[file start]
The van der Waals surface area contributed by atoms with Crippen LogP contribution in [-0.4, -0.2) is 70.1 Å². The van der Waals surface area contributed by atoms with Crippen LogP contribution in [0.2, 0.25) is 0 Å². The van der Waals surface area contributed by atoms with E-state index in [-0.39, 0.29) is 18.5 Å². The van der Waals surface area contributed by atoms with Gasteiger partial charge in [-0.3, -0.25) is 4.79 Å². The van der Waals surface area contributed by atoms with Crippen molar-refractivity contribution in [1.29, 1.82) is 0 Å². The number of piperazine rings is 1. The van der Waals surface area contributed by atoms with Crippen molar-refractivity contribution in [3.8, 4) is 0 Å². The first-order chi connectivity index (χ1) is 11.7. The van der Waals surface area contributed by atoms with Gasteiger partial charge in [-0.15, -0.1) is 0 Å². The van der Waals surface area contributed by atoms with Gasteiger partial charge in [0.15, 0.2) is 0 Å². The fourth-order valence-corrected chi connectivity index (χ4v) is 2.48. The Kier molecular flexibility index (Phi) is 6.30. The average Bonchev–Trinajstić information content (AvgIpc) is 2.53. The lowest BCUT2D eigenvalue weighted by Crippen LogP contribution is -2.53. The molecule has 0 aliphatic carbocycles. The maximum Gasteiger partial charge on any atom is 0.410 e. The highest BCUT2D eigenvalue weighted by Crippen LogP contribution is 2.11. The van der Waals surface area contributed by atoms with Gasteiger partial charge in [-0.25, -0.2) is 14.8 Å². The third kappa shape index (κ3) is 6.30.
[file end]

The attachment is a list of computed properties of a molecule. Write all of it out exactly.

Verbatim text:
The van der Waals surface area contributed by atoms with Crippen LogP contribution in [-0.4, -0.2) is 70.1 Å². The van der Waals surface area contributed by atoms with Crippen LogP contribution in [0.2, 0.25) is 0 Å². The van der Waals surface area contributed by atoms with E-state index in [-0.39, 0.29) is 18.5 Å². The van der Waals surface area contributed by atoms with Gasteiger partial charge in [-0.3, -0.25) is 4.79 Å². The van der Waals surface area contributed by atoms with Crippen molar-refractivity contribution in [1.29, 1.82) is 0 Å². The number of piperazine rings is 1. The van der Waals surface area contributed by atoms with Crippen molar-refractivity contribution in [3.8, 4) is 0 Å². The first-order chi connectivity index (χ1) is 11.7. The van der Waals surface area contributed by atoms with Gasteiger partial charge in [-0.15, -0.1) is 0 Å². The van der Waals surface area contributed by atoms with Gasteiger partial charge in [0.15, 0.2) is 0 Å². The fourth-order valence-corrected chi connectivity index (χ4v) is 2.48. The Kier molecular flexibility index (Phi) is 6.30. The average Bonchev–Trinajstić information content (AvgIpc) is 2.53. The lowest BCUT2D eigenvalue weighted by Crippen LogP contribution is -2.53. The molecule has 0 aliphatic carbocycles. The maximum Gasteiger partial charge on any atom is 0.410 e. The highest BCUT2D eigenvalue weighted by Crippen LogP contribution is 2.11. The van der Waals surface area contributed by atoms with Gasteiger partial charge in [-0.25, -0.2) is 14.8 Å². The third kappa shape index (κ3) is 6.30.